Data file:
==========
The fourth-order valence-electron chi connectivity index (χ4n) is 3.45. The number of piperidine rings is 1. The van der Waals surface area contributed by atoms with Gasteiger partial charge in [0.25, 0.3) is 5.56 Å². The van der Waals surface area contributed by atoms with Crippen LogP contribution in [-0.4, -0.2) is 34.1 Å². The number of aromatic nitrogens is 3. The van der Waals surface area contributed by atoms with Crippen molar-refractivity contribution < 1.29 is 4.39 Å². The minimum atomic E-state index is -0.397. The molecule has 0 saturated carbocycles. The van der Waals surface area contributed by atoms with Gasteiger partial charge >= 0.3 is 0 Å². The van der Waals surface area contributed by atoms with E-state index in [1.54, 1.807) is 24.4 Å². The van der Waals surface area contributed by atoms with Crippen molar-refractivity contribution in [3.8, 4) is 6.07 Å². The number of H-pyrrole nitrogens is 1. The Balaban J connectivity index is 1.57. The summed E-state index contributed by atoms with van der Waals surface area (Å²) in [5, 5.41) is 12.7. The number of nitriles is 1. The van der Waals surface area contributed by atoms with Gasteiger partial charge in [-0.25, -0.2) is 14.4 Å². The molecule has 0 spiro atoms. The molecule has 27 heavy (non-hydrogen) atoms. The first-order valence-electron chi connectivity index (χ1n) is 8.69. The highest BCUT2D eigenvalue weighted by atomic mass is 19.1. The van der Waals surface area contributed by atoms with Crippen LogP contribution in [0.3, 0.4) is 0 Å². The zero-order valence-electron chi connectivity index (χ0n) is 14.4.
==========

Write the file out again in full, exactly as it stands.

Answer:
The fourth-order valence-electron chi connectivity index (χ4n) is 3.45. The number of piperidine rings is 1. The van der Waals surface area contributed by atoms with Gasteiger partial charge in [0.25, 0.3) is 5.56 Å². The van der Waals surface area contributed by atoms with Crippen LogP contribution in [-0.4, -0.2) is 34.1 Å². The number of aromatic nitrogens is 3. The van der Waals surface area contributed by atoms with Crippen molar-refractivity contribution < 1.29 is 4.39 Å². The minimum atomic E-state index is -0.397. The molecule has 0 saturated carbocycles. The van der Waals surface area contributed by atoms with Gasteiger partial charge >= 0.3 is 0 Å². The van der Waals surface area contributed by atoms with E-state index in [1.54, 1.807) is 24.4 Å². The van der Waals surface area contributed by atoms with Crippen molar-refractivity contribution in [3.8, 4) is 6.07 Å². The number of H-pyrrole nitrogens is 1. The Balaban J connectivity index is 1.57. The summed E-state index contributed by atoms with van der Waals surface area (Å²) in [5, 5.41) is 12.7. The number of nitriles is 1. The van der Waals surface area contributed by atoms with Gasteiger partial charge in [-0.25, -0.2) is 14.4 Å². The molecule has 0 spiro atoms. The molecule has 27 heavy (non-hydrogen) atoms. The first-order valence-electron chi connectivity index (χ1n) is 8.69. The highest BCUT2D eigenvalue weighted by atomic mass is 19.1. The van der Waals surface area contributed by atoms with Crippen LogP contribution in [0.3, 0.4) is 0 Å². The zero-order valence-electron chi connectivity index (χ0n) is 14.4.